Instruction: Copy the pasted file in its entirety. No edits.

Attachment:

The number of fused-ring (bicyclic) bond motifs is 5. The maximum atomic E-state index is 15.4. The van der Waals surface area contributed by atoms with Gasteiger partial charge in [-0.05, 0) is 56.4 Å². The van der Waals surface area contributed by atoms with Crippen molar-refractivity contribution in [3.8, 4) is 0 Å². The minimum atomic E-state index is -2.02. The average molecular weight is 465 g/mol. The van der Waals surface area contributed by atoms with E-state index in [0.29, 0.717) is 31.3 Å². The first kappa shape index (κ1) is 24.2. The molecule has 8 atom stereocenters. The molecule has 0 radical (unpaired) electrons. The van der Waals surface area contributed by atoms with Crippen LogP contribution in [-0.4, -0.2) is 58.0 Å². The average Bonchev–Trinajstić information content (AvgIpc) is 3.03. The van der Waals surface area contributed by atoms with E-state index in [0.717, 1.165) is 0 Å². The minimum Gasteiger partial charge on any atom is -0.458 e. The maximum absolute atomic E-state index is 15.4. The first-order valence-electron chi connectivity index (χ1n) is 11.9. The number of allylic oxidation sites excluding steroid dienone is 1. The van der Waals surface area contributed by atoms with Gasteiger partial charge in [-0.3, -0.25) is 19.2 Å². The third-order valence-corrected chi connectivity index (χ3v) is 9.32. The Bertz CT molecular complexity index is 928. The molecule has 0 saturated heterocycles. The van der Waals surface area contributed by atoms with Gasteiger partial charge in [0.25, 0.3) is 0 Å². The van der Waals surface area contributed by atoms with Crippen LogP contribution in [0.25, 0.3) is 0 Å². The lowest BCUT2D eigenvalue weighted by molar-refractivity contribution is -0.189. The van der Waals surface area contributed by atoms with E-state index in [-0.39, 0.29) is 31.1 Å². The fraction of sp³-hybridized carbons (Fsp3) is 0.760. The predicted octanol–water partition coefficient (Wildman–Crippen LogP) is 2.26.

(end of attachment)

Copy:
The number of fused-ring (bicyclic) bond motifs is 5. The maximum atomic E-state index is 15.4. The van der Waals surface area contributed by atoms with Gasteiger partial charge in [-0.05, 0) is 56.4 Å². The van der Waals surface area contributed by atoms with Crippen molar-refractivity contribution in [3.8, 4) is 0 Å². The minimum atomic E-state index is -2.02. The average molecular weight is 465 g/mol. The van der Waals surface area contributed by atoms with E-state index in [0.29, 0.717) is 31.3 Å². The first kappa shape index (κ1) is 24.2. The molecule has 8 atom stereocenters. The molecule has 0 radical (unpaired) electrons. The van der Waals surface area contributed by atoms with Crippen LogP contribution in [-0.4, -0.2) is 58.0 Å². The average Bonchev–Trinajstić information content (AvgIpc) is 3.03. The van der Waals surface area contributed by atoms with E-state index in [0.717, 1.165) is 0 Å². The minimum Gasteiger partial charge on any atom is -0.458 e. The maximum absolute atomic E-state index is 15.4. The first-order valence-electron chi connectivity index (χ1n) is 11.9. The number of allylic oxidation sites excluding steroid dienone is 1. The van der Waals surface area contributed by atoms with Gasteiger partial charge in [-0.3, -0.25) is 19.2 Å². The third-order valence-corrected chi connectivity index (χ3v) is 9.32. The Bertz CT molecular complexity index is 928. The molecule has 0 saturated heterocycles. The van der Waals surface area contributed by atoms with Gasteiger partial charge in [0.25, 0.3) is 0 Å². The van der Waals surface area contributed by atoms with Crippen LogP contribution in [0.25, 0.3) is 0 Å². The lowest BCUT2D eigenvalue weighted by molar-refractivity contribution is -0.189. The van der Waals surface area contributed by atoms with E-state index in [-0.39, 0.29) is 31.1 Å². The fraction of sp³-hybridized carbons (Fsp3) is 0.760. The predicted octanol–water partition coefficient (Wildman–Crippen LogP) is 2.26.